Plasma total GLP-1 (A), insulin (B), and glucose (C) responses and corresponding AUCs in response to OGTTs at ZT10 (open circles) and ZT22 (closed squares) in rats exclusively fed during the dark or light period. Time-course responses are expressed as the difference from the respective basal levels shown at the top of each graph (n = 7–8; *P < 0.05, **P < 0.01 between different time points within the same group; #P < 0.05, ##P < 0.01 for the same time point between different groups).

Unexpectedly, the variations in GLP-1 and insulin responses between ZT10 and ZT22 were completely abolished in animals under constant light exposure and fed only during the subjective night (i.e., ZT12–ZT24), with significantly (P < 0.05) higher responses of both hormones at ZT22 compared with dark-fed rats under regular light-dark cycle conditions (Fig. 6 and Supplementary Fig. 8). In addition, animals exposed to constant light showed impaired glucose tolerance, with significantly (P < 0.05) higher glucose responses at both ZT10 and ZT22.

Figure 6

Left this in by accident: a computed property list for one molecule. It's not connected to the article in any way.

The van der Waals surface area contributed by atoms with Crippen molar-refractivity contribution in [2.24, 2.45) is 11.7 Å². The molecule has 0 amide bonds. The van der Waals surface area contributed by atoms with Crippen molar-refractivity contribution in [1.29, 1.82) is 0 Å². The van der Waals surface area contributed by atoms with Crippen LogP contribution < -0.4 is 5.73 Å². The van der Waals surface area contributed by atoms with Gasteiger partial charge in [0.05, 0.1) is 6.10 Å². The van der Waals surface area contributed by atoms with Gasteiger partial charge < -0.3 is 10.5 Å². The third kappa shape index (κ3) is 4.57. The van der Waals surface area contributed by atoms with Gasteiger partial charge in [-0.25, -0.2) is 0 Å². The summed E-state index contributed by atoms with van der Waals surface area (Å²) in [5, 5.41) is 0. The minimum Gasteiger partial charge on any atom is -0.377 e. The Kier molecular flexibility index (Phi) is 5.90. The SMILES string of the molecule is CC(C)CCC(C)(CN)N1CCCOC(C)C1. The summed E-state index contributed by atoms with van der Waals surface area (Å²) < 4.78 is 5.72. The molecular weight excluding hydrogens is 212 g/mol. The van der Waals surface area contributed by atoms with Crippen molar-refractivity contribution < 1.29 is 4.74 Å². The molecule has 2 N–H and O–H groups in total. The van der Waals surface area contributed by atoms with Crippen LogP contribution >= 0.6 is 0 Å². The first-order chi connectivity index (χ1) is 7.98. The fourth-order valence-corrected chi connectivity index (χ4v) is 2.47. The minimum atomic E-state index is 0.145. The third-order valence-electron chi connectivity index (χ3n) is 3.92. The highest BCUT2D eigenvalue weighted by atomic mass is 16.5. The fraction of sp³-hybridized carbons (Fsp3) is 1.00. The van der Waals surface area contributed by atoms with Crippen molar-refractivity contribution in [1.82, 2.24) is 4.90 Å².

Plasma total GLP-1 (A), insulin (B), and glucose (C) responses and corresponding AUCs in response to OGTTs at ZT10 and ZT22 in rats exclusively fed between ZT12 and ZT0, and maintained under regular light-dark cycle (LD; closed circles; reproduced from Fig. 5) or constant light exposure (LL; open squares). Time-course responses are expressed as the difference from the respective basal levels shown at the top of each graph (n = 7–8; *P < 0.05 between different time points within the same group; #P < 0.05 for the same time point between different groups).

Figure 6

Plasma total GLP-1 (A), insulin (B), and glucose (C) responses and corresponding AUCs in response to OGTTs at ZT10 and ZT22 in rats exclusively fed between ZT12 and ZT0, and maintained under regular light-dark cycle (LD; closed circles; reproduced from Fig. 5) or constant light exposure (LL; open squares). Time-course responses are expressed as the difference from the respective basal levels shown at the top of each graph (n = 7–8; *P < 0.05 between different time points within the same group; #P < 0.05 for the same time point between different groups).